Teacher Compensation Paying Teachers for Student Improvement – Yes

          While I am writing on the “Yes” side of this debate, my real feeling regarding whether teachers should or should not be compensated for student achievement is “Yes, but not at this time.” As a teacher, I would LOVE to be further compensated for the students who achieve the objectives of my classroom. However, teaching is not a cut and dry profession where quality teaching equals student improvement and poor teaching equals student non-improvement. Teaching high school has shown me that one teacher can have different classes during the day that respond completely different to the same lesson. While it is possible to alter each lesson to fit the needs of the classes this is not always the solution as some students just flat out do not want to be in school. If a group of students who don’t want to be in school are together in one class it becomes very difficult to provide the students with a quality education. Great teachers will be able to motivate these students with relevant and meaningful lessons, but even that may not solve the overall problems of the students. Teachers can be held to a higher level of accountability when our educational community (i.e. all of us) improve a few other things.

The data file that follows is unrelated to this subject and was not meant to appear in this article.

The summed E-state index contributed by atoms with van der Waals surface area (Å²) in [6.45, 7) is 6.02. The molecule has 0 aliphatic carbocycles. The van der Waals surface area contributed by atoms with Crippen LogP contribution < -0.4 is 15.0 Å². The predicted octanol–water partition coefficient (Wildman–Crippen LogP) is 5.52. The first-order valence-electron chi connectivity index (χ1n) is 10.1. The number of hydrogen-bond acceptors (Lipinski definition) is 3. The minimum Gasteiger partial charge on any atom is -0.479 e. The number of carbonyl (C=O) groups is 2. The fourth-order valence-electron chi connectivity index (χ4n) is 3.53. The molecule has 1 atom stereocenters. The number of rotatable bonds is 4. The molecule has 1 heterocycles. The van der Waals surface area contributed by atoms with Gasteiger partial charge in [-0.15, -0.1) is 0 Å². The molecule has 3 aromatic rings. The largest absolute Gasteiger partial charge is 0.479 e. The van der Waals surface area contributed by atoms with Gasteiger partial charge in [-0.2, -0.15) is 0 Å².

First, fingers need to stop pointing and we all need to get down to the business of the children. It is easy to place blame on teachers. After all, their job sounds so simple. Just teach. It is extremely easy to assume that if the students are not learning there must be a problem with the teaching. As a teacher, I can feel the fingers pointing at me from all angles – students, parents, administrators, government, community, and even other teachers – when my English Language Learners don’t pass the state assessments. Yet, from where I stand I have done all I could to help the students. I would rather point my finger somewhere else – but in looking for that person to point the finger at I have realized there is no one place to put blame for student failure. The education of our children is a community effort. It begins at home with reading to and interacting with your children and it continues to the schools with an honest assessment of what each student needs to improve and a feasible plan to get each student to the next level. Parents and teachers need to be honest with each other and trust each other – both groups need to get on the same page and work as a team to help each child. Student improvement continues in the community on our sports teams, in our museums and attractions, in our libraries, and our religious and social organizations – the community groups are frequently influential because students CHOOSE to be there. While the government needs to be honest in what our community needs to improve, no one needs to be belittled in order to achieve the improvement. Our children do not need to be compared to students in another country who take a different test, have a different culture of learning, and are faced with different challenges. Finally, our students need to take responsibility for themselves. This is difficult – and probably goes COMPLETELY against the nature of children. Yet, if everyone else does their part, most of the students will take on the challenge of improving themselves.